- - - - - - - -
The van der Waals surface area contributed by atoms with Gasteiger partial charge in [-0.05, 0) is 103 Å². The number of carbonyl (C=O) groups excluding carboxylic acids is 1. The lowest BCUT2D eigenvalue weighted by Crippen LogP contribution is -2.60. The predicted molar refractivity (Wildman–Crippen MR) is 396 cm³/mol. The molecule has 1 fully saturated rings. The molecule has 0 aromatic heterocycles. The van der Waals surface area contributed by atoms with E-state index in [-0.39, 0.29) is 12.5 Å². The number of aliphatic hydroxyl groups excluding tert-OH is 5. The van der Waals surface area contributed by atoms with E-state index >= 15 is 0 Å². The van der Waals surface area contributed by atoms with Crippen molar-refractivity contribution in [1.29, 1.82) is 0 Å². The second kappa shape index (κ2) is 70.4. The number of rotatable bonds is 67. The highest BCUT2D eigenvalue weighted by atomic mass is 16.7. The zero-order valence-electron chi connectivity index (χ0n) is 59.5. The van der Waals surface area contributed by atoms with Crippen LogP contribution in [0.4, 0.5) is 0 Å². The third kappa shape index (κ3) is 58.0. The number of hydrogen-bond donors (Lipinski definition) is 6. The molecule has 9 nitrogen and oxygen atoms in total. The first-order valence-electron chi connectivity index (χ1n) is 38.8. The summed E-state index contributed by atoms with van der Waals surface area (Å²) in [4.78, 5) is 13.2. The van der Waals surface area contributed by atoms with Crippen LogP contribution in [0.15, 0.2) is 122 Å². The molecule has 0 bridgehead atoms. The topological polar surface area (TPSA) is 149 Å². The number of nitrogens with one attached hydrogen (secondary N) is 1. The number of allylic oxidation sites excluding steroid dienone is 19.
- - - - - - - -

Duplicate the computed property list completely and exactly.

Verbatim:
The van der Waals surface area contributed by atoms with Gasteiger partial charge in [-0.05, 0) is 103 Å². The number of carbonyl (C=O) groups excluding carboxylic acids is 1. The lowest BCUT2D eigenvalue weighted by Crippen LogP contribution is -2.60. The predicted molar refractivity (Wildman–Crippen MR) is 396 cm³/mol. The molecule has 1 fully saturated rings. The molecule has 0 aromatic heterocycles. The van der Waals surface area contributed by atoms with E-state index in [-0.39, 0.29) is 12.5 Å². The number of aliphatic hydroxyl groups excluding tert-OH is 5. The van der Waals surface area contributed by atoms with E-state index >= 15 is 0 Å². The van der Waals surface area contributed by atoms with Crippen molar-refractivity contribution in [1.29, 1.82) is 0 Å². The second kappa shape index (κ2) is 70.4. The number of rotatable bonds is 67. The highest BCUT2D eigenvalue weighted by atomic mass is 16.7. The zero-order valence-electron chi connectivity index (χ0n) is 59.5. The van der Waals surface area contributed by atoms with Crippen LogP contribution in [0.4, 0.5) is 0 Å². The third kappa shape index (κ3) is 58.0. The number of hydrogen-bond donors (Lipinski definition) is 6. The molecule has 9 nitrogen and oxygen atoms in total. The first-order valence-electron chi connectivity index (χ1n) is 38.8. The summed E-state index contributed by atoms with van der Waals surface area (Å²) in [4.78, 5) is 13.2. The van der Waals surface area contributed by atoms with Crippen LogP contribution in [0.15, 0.2) is 122 Å². The molecule has 0 bridgehead atoms. The topological polar surface area (TPSA) is 149 Å². The number of nitrogens with one attached hydrogen (secondary N) is 1. The number of allylic oxidation sites excluding steroid dienone is 19.